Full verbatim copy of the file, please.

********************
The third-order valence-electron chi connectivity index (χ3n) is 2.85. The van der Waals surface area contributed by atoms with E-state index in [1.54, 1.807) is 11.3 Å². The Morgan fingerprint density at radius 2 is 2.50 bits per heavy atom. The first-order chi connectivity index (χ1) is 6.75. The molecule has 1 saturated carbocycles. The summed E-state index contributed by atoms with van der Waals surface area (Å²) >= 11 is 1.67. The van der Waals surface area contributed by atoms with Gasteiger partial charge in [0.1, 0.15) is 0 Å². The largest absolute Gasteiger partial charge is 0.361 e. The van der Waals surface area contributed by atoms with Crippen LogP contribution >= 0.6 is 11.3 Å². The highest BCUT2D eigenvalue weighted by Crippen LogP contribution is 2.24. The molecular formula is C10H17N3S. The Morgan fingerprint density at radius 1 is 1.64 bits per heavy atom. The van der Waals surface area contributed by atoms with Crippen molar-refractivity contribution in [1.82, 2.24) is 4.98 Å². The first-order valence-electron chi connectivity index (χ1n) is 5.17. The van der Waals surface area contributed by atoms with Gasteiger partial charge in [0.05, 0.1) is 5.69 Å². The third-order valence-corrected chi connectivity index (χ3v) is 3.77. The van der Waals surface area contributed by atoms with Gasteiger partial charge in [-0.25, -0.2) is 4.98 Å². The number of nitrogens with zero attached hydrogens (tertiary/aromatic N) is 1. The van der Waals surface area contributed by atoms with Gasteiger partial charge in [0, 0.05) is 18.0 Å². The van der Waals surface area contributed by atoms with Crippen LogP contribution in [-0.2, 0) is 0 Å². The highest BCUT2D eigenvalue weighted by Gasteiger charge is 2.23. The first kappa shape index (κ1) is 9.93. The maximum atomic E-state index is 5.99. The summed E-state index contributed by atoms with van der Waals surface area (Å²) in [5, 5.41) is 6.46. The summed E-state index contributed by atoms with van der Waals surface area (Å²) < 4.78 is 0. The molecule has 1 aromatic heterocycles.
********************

The third-order valence-electron chi connectivity index (χ3n) is 2.85. The van der Waals surface area contributed by atoms with E-state index in [1.54, 1.807) is 11.3 Å². The Morgan fingerprint density at radius 2 is 2.50 bits per heavy atom. The first-order chi connectivity index (χ1) is 6.75. The molecule has 1 saturated carbocycles. The summed E-state index contributed by atoms with van der Waals surface area (Å²) >= 11 is 1.67. The van der Waals surface area contributed by atoms with Gasteiger partial charge in [0.1, 0.15) is 0 Å². The largest absolute Gasteiger partial charge is 0.361 e. The van der Waals surface area contributed by atoms with Crippen LogP contribution >= 0.6 is 11.3 Å². The highest BCUT2D eigenvalue weighted by Crippen LogP contribution is 2.24. The molecular formula is C10H17N3S. The Morgan fingerprint density at radius 1 is 1.64 bits per heavy atom. The van der Waals surface area contributed by atoms with Crippen molar-refractivity contribution in [1.82, 2.24) is 4.98 Å². The first-order valence-electron chi connectivity index (χ1n) is 5.17. The van der Waals surface area contributed by atoms with Gasteiger partial charge in [0.05, 0.1) is 5.69 Å². The third-order valence-corrected chi connectivity index (χ3v) is 3.77. The van der Waals surface area contributed by atoms with Gasteiger partial charge in [-0.25, -0.2) is 4.98 Å². The number of nitrogens with zero attached hydrogens (tertiary/aromatic N) is 1. The van der Waals surface area contributed by atoms with Gasteiger partial charge in [0, 0.05) is 18.0 Å². The van der Waals surface area contributed by atoms with Crippen LogP contribution in [-0.2, 0) is 0 Å². The highest BCUT2D eigenvalue weighted by Gasteiger charge is 2.23. The first kappa shape index (κ1) is 9.93. The maximum atomic E-state index is 5.99. The summed E-state index contributed by atoms with van der Waals surface area (Å²) in [5, 5.41) is 6.46. The summed E-state index contributed by atoms with van der Waals surface area (Å²) < 4.78 is 0. The molecule has 1 aromatic heterocycles.